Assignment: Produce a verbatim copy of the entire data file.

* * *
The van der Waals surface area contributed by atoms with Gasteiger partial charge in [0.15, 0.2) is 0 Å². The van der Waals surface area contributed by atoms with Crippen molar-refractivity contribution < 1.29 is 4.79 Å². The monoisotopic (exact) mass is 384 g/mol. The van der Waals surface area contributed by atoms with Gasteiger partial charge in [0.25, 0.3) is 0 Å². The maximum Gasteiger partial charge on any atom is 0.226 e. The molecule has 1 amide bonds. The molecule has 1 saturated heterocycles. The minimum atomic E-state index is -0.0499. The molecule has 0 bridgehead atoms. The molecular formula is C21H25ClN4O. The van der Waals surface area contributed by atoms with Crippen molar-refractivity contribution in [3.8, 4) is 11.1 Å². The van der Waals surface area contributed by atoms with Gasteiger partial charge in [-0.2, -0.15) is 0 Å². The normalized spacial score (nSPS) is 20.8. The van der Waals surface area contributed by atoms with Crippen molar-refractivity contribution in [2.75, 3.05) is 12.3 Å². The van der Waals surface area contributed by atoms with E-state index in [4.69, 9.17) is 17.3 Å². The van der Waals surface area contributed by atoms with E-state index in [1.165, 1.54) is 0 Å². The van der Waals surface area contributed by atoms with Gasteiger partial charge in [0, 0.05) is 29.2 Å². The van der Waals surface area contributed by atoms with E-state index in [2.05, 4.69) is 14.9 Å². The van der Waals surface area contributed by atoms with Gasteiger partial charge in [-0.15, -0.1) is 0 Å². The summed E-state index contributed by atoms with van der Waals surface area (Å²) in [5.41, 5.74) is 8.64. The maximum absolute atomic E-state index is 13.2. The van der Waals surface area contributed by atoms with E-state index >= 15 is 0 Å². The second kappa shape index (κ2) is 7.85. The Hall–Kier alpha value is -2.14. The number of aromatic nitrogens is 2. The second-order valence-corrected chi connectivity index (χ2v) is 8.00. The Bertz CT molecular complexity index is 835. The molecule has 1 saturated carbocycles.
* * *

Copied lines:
The van der Waals surface area contributed by atoms with Gasteiger partial charge in [0.15, 0.2) is 0 Å². The van der Waals surface area contributed by atoms with Crippen molar-refractivity contribution < 1.29 is 4.79 Å². The monoisotopic (exact) mass is 384 g/mol. The van der Waals surface area contributed by atoms with Gasteiger partial charge in [0.25, 0.3) is 0 Å². The maximum Gasteiger partial charge on any atom is 0.226 e. The molecule has 1 amide bonds. The molecule has 1 saturated heterocycles. The minimum atomic E-state index is -0.0499. The molecule has 0 bridgehead atoms. The molecular formula is C21H25ClN4O. The van der Waals surface area contributed by atoms with Crippen molar-refractivity contribution in [3.8, 4) is 11.1 Å². The van der Waals surface area contributed by atoms with Gasteiger partial charge in [-0.2, -0.15) is 0 Å². The normalized spacial score (nSPS) is 20.8. The van der Waals surface area contributed by atoms with Crippen molar-refractivity contribution in [2.75, 3.05) is 12.3 Å². The van der Waals surface area contributed by atoms with E-state index in [4.69, 9.17) is 17.3 Å². The van der Waals surface area contributed by atoms with E-state index in [1.165, 1.54) is 0 Å². The van der Waals surface area contributed by atoms with Gasteiger partial charge in [0, 0.05) is 29.2 Å². The van der Waals surface area contributed by atoms with E-state index in [2.05, 4.69) is 14.9 Å². The van der Waals surface area contributed by atoms with Gasteiger partial charge in [-0.15, -0.1) is 0 Å². The summed E-state index contributed by atoms with van der Waals surface area (Å²) in [5.41, 5.74) is 8.64. The maximum absolute atomic E-state index is 13.2. The van der Waals surface area contributed by atoms with E-state index >= 15 is 0 Å². The second kappa shape index (κ2) is 7.85. The Hall–Kier alpha value is -2.14. The number of aromatic nitrogens is 2. The second-order valence-corrected chi connectivity index (χ2v) is 8.00. The Bertz CT molecular complexity index is 835. The molecule has 1 saturated carbocycles.